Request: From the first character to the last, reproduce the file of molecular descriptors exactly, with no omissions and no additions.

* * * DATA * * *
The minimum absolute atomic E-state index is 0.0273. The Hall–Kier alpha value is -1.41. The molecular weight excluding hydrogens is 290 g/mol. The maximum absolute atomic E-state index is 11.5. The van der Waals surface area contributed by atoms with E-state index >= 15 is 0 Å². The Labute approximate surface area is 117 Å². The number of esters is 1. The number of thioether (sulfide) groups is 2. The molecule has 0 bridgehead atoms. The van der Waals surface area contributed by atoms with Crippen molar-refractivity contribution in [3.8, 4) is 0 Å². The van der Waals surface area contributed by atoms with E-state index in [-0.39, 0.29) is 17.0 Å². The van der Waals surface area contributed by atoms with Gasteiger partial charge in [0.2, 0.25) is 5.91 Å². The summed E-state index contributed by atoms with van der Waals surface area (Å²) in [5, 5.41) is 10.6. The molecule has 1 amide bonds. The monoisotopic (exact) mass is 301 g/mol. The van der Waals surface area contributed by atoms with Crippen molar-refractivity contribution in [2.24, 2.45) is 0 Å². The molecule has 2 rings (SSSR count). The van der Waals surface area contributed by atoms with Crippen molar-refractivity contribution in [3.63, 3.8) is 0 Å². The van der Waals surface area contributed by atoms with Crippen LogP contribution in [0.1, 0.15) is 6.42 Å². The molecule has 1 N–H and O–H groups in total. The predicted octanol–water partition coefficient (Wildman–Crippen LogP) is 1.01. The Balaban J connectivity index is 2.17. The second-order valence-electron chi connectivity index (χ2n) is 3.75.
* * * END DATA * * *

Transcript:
The minimum absolute atomic E-state index is 0.0273. The Hall–Kier alpha value is -1.41. The molecular weight excluding hydrogens is 290 g/mol. The maximum absolute atomic E-state index is 11.5. The van der Waals surface area contributed by atoms with E-state index >= 15 is 0 Å². The Labute approximate surface area is 117 Å². The number of esters is 1. The number of thioether (sulfide) groups is 2. The molecule has 0 bridgehead atoms. The van der Waals surface area contributed by atoms with Crippen molar-refractivity contribution in [3.8, 4) is 0 Å². The van der Waals surface area contributed by atoms with E-state index in [-0.39, 0.29) is 17.0 Å². The van der Waals surface area contributed by atoms with Gasteiger partial charge in [0.2, 0.25) is 5.91 Å². The summed E-state index contributed by atoms with van der Waals surface area (Å²) in [5, 5.41) is 10.6. The molecule has 1 amide bonds. The monoisotopic (exact) mass is 301 g/mol. The van der Waals surface area contributed by atoms with Crippen molar-refractivity contribution in [2.24, 2.45) is 0 Å². The molecule has 2 rings (SSSR count). The van der Waals surface area contributed by atoms with Crippen molar-refractivity contribution in [3.63, 3.8) is 0 Å². The van der Waals surface area contributed by atoms with Crippen LogP contribution in [0.1, 0.15) is 6.42 Å². The molecule has 1 N–H and O–H groups in total. The predicted octanol–water partition coefficient (Wildman–Crippen LogP) is 1.01. The Balaban J connectivity index is 2.17. The second-order valence-electron chi connectivity index (χ2n) is 3.75.